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The LVTC blog, by Henry Law

The comments in the LVTC Blog are a personal view of our Hon. Secretary Henry Law and do not necessarily reflect the official policy of the Campaign.

This is a place for personal observations and comments on politics, economics, current affairs, on-going discussions on the potential for LVT to remedy some of the current ills, and the impact on Society of any of the above. 

Please read and enjoy, and feel free to respond to Henry if you have any thing you would like to add.

What is every man's right?

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Private Land

The Right of Public Access

We rely on the Right of Public Access whenever we go out in the countryside – whether it is to take a walk, go kayaking, climb a mountain or just sit down on a rock to think. The Right of Public Access is a unique institution. It gives us all the freedom to roam the countryside. But we must also take care of nature and wildlife, and we must show consideration for landowners and for other people enjoying the countryside. In other words: Don’t disturb – don’t destroy!

What is the Right of Public Access?


Car parking arguments go on for ever

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Arguments about how car parking space should be allocated, and to whom, is one that seemingly goes on for ever. It would help if the parking issue was recognised for what it really is - a market in real estate.

Hit those welfare scroungers

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David Cameron today unveiled plans to impose a £25-a-week benefit cut on incapacity benefit claimants who were considered fit for work. The Conservatives want to fund a £600m back-to-work programme with the money saved. They think their "tough and tender" approach will show that they are willing to help victims of the recession with apprenticeships and training and by modernising welfare. Cameron described the measures as "the centrepiece of the Tory conference" and a "big, bold, radical scheme to get millions of people back to work".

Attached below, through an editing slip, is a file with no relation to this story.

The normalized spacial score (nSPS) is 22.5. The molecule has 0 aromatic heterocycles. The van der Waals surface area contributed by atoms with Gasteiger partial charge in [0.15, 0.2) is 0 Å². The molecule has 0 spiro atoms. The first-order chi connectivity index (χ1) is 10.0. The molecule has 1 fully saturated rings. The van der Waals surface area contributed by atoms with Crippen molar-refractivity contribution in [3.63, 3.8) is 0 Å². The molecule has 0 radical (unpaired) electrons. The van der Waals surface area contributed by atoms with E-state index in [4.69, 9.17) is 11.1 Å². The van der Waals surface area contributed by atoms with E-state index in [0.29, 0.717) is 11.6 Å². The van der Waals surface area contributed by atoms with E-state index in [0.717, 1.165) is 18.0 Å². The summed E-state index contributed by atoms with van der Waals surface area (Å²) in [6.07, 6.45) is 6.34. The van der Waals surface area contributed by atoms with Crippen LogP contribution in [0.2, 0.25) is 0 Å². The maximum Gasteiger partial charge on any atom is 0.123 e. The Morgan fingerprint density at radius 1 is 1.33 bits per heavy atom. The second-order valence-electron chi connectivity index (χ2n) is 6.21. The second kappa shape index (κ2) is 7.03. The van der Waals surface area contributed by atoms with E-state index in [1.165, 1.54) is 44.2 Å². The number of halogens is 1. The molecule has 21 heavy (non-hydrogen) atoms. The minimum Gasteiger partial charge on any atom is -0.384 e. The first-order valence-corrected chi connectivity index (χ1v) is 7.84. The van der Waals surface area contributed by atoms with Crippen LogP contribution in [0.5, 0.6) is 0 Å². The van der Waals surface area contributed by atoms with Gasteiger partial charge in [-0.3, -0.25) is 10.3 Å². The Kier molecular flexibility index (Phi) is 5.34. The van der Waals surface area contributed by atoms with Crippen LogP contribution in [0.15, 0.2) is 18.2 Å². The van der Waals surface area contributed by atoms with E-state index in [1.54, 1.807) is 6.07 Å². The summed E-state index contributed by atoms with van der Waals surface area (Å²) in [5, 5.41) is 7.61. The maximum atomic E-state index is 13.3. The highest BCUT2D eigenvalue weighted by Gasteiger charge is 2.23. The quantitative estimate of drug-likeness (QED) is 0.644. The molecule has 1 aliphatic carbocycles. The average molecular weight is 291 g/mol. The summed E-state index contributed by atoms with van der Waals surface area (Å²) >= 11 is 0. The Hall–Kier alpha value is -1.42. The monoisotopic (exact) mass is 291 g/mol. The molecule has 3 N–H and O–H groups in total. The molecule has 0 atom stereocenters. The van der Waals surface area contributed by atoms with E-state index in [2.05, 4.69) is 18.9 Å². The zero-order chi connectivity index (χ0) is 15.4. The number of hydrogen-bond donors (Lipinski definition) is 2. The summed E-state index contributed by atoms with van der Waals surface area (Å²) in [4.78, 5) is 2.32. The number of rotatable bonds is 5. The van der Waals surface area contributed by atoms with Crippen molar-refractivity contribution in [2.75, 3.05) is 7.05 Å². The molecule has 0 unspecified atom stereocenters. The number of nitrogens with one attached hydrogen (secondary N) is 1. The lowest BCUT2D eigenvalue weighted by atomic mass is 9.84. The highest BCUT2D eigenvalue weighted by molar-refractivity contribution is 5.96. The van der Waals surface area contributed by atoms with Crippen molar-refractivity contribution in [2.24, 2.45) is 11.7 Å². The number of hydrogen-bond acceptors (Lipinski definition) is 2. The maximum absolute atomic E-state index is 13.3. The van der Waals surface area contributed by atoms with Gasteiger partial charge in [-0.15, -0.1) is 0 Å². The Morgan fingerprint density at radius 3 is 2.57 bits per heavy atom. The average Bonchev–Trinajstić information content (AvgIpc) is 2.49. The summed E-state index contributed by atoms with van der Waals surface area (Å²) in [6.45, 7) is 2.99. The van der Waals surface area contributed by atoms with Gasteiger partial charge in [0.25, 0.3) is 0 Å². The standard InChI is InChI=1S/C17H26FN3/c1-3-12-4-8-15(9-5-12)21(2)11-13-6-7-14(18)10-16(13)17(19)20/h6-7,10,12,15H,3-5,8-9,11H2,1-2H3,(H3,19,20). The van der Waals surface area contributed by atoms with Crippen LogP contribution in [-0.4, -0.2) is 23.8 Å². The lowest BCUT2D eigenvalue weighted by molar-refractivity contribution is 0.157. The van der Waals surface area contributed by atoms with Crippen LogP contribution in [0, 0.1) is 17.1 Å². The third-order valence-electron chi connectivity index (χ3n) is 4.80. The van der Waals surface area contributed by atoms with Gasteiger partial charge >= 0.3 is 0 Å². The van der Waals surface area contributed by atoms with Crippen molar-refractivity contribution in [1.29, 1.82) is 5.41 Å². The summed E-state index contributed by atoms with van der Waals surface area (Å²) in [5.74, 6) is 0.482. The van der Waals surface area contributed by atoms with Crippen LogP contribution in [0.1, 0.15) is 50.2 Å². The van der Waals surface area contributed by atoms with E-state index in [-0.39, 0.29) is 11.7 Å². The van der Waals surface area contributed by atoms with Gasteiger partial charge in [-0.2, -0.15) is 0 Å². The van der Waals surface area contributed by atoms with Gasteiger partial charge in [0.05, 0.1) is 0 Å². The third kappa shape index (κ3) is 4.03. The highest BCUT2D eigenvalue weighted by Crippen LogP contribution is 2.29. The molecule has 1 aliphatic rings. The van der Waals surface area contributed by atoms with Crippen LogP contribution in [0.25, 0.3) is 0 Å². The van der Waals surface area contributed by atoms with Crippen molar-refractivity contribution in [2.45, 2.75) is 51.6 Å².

We have been here several times before. In the 1990s they put the unemployed onto incapacity benefit to make the figures look better. Then there was all sorts of attempts to withdraw the benefit when the costs started to balloon out of control. The effect of the crackdown was marginal. Then, the claimants tended to be manual workers who were no longer fit enough to continue doing the jobs they had always done, and had been weeded out when the recession came. Now, claimants tend to be younger and suffering from the stress of the contemporary working environment. In both sets of cases the many of the claimants could probably do some kind of job, but the jobs would have to exist and the employers would have to cater for their limitations.

Where are the jobs supposed to come from? Britain is "in" a recession, rather as one is "in" bed with flu. "Job creation", which seems to be what the Conservatives are in favour of, was tried in the 1980s.

We need inflation

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So some economists would have us believe. Richard Murphy, who runs the Tax Research web site and was interviewed on the radio earlier this week, is all in favour of it. A self-proclaimed Keynsian, he argues that the economy will grind to a standstill if prices are falling. This makes no sense.


The socially useless City

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Lord Turner, head of Britain's Financial Services Authority (FSA), this week described much of the City's activities as "socially useless" and questioned whether it has grown too large.

What the City ought to be doing is to arrange finance to enable trade and industry to function smoothly. But what amounts to a casino has grown up on the back of these legitimate functions. The money appears to be made like this...

Perfectly muddled thinking

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Henry Law's scathing personal comments on the proposed phone tax can be read on the LVTC blog.

Popular misconceptions from Tax Justice Network

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The Tax Justice Network, as its name implies, aims to promote justice in taxation. As I have said previously, the organisation ought to be on-side with us but sadly it is not. It does little more than trade on public indignation, admittedly well-founded, and promote popular left-wing myths. This is an example of a recent exchange I had, which they declined to publish on their blog, as TJN seems to censor comments it is uncomfortable with.

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